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People v. Kinsley

Court of Appeal of California, Fourth District
Nov 25, 1931
118 Cal.App. 593 (Cal. Ct. App. 1931)


In People v. Kinsley (1931) 118 Cal.App. 593, 595 [ 5 P.2d 938], the information charged, in the terms of the narcotics control statute then in force, that the defendant did "sell, furnish, and give away, and offer to sell, furnish and give away," a quantity of morphine without a prescription.

Summary of this case from People v. Patterson


Docket No. 223.

November 25, 1931.

APPEAL from a judgment of the Superior Court of San Diego County. L.N. Turrentine, Judge. Affirmed.

The facts are stated in the opinion of the court.

Herman Allen for Appellant.

U.S. Webb, Attorney-General, James S. Howie, Deputy Attorney-General, Thomas Whelan, District Attorney, and John T. Holt, Deputy District Attorney, for Respondent.

The defendant was charged by an information filed by the district attorney with the offense of committing a felony by violating a statute entitled, "An Act to regulate the sale and use of narcotics in the State of California, and providing a penalty for the violation thereof," approved May 4, 1929 (Stats. 1929, p. 380), as follows: "The said William I. Kinsley on or about the 10th day of September, A.D., nineteen hundred and thirty at the said County of San Diego, State of California, and before the filing of this information did wilfully, unlawfully and feloniously sell, furnish, and give away and offer to sell, furnish and give away a preparation of morphine containing more than 1/4 grains of morphine to the avoirdupois ounce; the said William I. Kinsley was not then and there a jobber, wholesaler or manufacturer to pharmacies as defined in Section 1 of an act entitled `An act to regulate the practice of pharmacy in the State of California and to provide a penalty for the violation thereof and for an appointment of a board to be known as the California State Board of Pharmacy,' approved March 20th, 1905, and acts amendatory thereof, and said preparation aforesaid then and there being sold, offered for sale and given away, was not being so sold, offered for sale and given away upon the written order or prescription of or to any physician, dentist or veterinary surgeon licensed to practice in the State of California." To this information the defendant demurred orally as follows: "on the ground that it does not state facts sufficient to constitute a public offense under the laws and statutes of the State of California". The court overruled this demurrer and trial then proceeded before a jury. A verdict was rendered finding the defendant guilty of the charge stated in the information. From this verdict and the judgment of the court based thereon defendant appealed.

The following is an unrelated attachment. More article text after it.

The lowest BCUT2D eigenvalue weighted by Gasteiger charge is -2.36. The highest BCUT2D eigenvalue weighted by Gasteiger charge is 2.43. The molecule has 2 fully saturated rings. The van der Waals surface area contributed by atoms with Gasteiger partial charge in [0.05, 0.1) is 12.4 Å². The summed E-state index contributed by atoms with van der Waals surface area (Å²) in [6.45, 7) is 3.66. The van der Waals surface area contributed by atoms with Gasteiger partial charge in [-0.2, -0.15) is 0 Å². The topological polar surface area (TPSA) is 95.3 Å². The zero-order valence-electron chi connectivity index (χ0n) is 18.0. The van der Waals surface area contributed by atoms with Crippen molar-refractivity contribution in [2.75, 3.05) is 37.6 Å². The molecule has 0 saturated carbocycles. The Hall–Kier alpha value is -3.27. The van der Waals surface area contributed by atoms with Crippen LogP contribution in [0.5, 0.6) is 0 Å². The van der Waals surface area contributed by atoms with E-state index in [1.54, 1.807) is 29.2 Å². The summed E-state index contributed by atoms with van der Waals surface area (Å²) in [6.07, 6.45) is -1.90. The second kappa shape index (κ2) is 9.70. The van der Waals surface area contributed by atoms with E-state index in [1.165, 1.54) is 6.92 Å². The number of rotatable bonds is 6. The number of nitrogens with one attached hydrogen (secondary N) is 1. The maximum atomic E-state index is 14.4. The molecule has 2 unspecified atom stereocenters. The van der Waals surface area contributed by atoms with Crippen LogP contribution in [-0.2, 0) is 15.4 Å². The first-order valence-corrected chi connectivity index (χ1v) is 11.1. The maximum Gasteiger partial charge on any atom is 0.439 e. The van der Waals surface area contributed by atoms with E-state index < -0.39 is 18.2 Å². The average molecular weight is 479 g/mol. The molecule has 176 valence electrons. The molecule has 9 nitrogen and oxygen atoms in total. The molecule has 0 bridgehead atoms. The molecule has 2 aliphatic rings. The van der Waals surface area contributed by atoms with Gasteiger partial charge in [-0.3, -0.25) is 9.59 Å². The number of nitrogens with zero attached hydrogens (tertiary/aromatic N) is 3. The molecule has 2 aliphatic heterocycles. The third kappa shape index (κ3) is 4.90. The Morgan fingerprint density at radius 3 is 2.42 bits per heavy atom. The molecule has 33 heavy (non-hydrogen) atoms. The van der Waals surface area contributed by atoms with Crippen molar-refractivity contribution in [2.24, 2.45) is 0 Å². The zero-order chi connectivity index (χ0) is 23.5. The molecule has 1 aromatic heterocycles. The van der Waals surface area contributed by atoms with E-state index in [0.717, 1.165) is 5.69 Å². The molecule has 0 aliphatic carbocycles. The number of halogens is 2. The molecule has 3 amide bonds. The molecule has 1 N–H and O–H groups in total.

The defendant's grounds of appeal are: First, that the judgment of conviction is against law; second, that the information does not substantially conform to the requirements of sections 950, 951, 952 of the Penal Code of the state of California; third, that the facts stated in said information do not constitute a public offense.